Traditional file management I think is tough to justify for mobile appliances that need information faster and faster. We need a large pool of files handled via indexing system that can smartly identify things we need to work with when and where we are working on them. Apple has part of this built already with their spotlight indexing system but it needs to be smarter without user interaction. Realistically the indexer needs to read all files and automatically identify keywords as well as geocache/synchrocache file usage so it will recommend the data when and where you need it. Also for project management, it would be better to have files tagged under code name or project name so you can bring up all files pertaining to project. There is a lot that can be done with UI and UX in this regard.
 
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Osty

macrumors 6502a
Jul 15, 2008
561
518
Melbourne, AU
My dad grew up on a farm, and was fit and muscular from the physical labor he did growing up. Today, city raised athletes achieve the same kind of build by working out in gyms.

Interesting metaphor but flawed. Set aside the differences in upbringing and there's nothing inherently stopping someone working on their physical development on a farm or in a gym: resistance is resistance. To stick with your metaphor though, Apple's asking us to learn to box with a hand tied behind our backs.

I've trained with bodybuilders (in gyms) and Strength athletes (outdoors with non-standard apparatus) and the differences in their functional abilities and performance is staggering. Bodybuilders and 'fitness models' look good but are far from healthy and functional on the inside.

Your dad, was likely a much more robust, healthier and resistant to disease than the pampered modern athlete, many of whom owe their success to performance enhancing substances. Do a search on rates of illness among athletes and you'll see what I mean.
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Traditional file management I think is tough to justify for mobile appliances that need information faster and faster.

That sounds great, but until universal, low cost, very fast wireless broadband is a reality, the cloud isn't worth a cup of cold pi$$ to most of humanity.

We need a large pool of files handled via indexing system that can smartly identify things we need to work with when and where we are working on them. Apple has part of this built already with their spotlight indexing system but it needs to be smarter without user interaction. Realistically the indexer needs to read all files and automatically identify keywords as well as geocache/synchrocache file usage so it will recommend the data when and where you need it.

That's a long way off. I'm continually disappointed by Apple's smarts. Google is better at it, but that comes at huge personal cost over our data and privacy. That recommended 'data' usually ends up being adverts anyway.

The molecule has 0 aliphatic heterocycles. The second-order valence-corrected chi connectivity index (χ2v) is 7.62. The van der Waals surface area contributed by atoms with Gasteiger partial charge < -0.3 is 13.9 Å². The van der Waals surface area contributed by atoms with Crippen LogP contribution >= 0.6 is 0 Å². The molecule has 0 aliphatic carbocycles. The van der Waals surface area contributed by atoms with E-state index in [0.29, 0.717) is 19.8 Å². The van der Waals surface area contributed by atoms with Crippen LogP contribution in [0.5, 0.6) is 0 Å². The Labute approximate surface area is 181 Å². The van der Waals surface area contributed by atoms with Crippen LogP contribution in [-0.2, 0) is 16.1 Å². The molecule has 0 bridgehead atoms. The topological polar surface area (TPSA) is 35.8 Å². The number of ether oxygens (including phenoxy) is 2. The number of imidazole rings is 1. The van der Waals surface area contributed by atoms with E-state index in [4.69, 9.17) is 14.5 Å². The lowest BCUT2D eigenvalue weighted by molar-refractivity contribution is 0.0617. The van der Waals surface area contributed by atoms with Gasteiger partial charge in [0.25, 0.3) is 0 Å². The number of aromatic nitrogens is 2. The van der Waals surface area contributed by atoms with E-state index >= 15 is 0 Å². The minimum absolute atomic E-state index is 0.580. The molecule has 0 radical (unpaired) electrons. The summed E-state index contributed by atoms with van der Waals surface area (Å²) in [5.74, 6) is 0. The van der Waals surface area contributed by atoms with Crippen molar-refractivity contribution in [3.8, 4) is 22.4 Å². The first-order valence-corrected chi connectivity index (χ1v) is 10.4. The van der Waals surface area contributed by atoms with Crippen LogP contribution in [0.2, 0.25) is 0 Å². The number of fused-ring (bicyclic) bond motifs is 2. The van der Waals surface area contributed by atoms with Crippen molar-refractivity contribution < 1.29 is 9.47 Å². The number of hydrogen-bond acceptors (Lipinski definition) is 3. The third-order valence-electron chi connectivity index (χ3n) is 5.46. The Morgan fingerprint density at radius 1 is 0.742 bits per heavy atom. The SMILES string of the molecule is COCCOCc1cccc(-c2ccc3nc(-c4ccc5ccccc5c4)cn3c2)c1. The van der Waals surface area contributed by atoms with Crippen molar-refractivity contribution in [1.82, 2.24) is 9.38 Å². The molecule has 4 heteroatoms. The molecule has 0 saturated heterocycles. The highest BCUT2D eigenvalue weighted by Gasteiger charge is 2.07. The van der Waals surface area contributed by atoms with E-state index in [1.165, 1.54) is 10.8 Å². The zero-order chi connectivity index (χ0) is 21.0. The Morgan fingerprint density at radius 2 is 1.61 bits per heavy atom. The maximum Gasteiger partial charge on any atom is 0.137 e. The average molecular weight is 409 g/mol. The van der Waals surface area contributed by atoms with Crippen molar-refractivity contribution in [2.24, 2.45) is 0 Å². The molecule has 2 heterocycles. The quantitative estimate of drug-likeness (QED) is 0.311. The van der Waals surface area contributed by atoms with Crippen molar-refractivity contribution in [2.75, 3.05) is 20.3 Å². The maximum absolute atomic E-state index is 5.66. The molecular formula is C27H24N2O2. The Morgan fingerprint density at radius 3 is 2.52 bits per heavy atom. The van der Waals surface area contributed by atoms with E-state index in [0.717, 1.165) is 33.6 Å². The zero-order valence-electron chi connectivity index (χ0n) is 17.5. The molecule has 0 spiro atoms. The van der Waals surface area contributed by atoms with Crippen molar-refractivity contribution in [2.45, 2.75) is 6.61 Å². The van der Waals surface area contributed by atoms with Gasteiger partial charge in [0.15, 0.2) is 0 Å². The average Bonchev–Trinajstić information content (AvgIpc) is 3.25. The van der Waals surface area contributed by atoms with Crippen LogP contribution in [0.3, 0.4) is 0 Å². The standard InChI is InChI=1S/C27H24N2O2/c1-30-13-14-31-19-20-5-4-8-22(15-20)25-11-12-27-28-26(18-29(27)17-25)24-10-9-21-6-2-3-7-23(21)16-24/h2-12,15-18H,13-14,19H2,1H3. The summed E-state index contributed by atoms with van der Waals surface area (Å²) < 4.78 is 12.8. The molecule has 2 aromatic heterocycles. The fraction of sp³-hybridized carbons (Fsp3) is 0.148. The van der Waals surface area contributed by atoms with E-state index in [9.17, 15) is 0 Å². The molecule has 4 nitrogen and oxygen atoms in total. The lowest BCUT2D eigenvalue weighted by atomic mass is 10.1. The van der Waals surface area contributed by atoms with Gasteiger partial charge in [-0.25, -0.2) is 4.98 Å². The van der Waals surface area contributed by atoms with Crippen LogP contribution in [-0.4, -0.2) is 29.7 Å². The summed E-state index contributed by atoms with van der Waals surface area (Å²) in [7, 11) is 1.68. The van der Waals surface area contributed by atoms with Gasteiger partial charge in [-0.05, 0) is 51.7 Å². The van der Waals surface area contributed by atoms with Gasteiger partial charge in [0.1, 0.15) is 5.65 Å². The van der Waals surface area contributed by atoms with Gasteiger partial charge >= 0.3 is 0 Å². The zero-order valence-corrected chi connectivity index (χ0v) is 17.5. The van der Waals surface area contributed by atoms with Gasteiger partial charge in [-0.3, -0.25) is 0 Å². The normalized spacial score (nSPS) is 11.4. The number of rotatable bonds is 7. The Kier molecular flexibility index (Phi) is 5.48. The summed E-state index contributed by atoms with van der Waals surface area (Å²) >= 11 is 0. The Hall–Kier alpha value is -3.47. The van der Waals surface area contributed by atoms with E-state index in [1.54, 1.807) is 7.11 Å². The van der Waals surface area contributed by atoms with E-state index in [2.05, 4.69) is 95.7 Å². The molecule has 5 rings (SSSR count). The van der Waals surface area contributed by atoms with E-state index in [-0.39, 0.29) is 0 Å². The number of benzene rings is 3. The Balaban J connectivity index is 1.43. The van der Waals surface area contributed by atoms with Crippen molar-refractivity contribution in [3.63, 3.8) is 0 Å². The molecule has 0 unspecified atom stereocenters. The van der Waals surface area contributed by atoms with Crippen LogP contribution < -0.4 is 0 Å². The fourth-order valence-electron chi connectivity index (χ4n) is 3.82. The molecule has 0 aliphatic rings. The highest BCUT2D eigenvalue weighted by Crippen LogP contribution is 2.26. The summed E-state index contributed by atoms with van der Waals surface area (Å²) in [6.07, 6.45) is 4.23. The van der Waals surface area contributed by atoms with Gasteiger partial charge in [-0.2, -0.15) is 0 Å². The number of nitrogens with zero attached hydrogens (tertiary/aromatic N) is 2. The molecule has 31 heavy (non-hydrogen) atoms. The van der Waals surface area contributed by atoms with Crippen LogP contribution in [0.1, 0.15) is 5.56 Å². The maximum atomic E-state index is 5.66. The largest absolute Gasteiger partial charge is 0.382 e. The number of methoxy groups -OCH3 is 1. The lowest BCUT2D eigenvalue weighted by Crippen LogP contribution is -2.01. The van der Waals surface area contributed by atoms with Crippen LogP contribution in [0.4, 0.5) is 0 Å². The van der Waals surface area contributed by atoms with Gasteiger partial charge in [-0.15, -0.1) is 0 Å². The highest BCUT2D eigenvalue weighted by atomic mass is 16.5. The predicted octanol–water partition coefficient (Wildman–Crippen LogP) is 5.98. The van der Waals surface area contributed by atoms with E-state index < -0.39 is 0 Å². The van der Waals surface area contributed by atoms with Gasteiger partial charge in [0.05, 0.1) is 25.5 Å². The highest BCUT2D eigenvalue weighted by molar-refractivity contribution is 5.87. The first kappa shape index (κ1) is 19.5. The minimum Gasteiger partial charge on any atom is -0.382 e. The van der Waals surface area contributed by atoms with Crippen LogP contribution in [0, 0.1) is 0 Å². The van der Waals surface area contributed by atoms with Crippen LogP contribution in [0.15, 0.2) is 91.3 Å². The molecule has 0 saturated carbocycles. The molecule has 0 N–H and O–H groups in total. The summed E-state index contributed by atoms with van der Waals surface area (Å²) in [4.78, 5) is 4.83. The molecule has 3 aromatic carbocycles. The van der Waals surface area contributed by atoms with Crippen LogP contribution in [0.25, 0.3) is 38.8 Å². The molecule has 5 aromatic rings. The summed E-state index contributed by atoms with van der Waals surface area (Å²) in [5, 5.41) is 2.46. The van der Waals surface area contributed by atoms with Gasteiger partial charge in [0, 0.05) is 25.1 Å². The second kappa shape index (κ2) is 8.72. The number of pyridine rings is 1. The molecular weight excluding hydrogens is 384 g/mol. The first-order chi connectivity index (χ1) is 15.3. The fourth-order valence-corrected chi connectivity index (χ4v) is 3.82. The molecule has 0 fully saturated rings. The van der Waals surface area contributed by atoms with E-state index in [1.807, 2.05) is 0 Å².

Why not add telemetry from wearables while you are at so I can get automatic recommendations for restaurants when I'm hungry and brothels when I'm horny. No thanks.


Also for project management, it would be better to have files tagged under code name or project name so you can bring up all files pertaining to project. There is a lot that can be done with UI and UX in this regard.

Traditional filesystems can already do this.

Nothing you've said is a justification for a sandboxed mobile/cloud-based file system at the expense of user access.
 

whtrbt7

macrumors 65816
Jun 8, 2011
1,015
73
Different strokes for different folks. When I say that mobile appliances don't really need a traditional file system, I mean that even without Internet access, people are more inclined to want to get to their files faster than thumbing through a file system. Cloud computing is ok at this point but as you said, universal, low cost, high bandwidth wireless broadband is currently in a state of development. Funny thing though is that people without infrastructure already built like in Africa have access to mobile technologies more readily than countries with developed traditional comms pipelines.

Google and Apple do a pretty decent job at pseudo AI for guessing what is coming next in terms of tech needs but they both have issues at the current moment especially with their digital assistants. Google has a vested interest in obtaining personal data so it can sell ads to generate income. Apple on the other hand is more interested in obtaining your personal data and locking it into iCloud so they can sell you hardware to match with their software. Both companies already aggregate health and telemetry data from their wearables in order to improve both product lines as well as create new ways for them to generate cash flow. I don't mind getting recommendations for my own files, I normally mind getting an ad pushed in my face for something I didn't want or need. The times when I do accept ads is when I have a vested interest in obtaining other data where a fair exchange of ad watching to information exchange is required.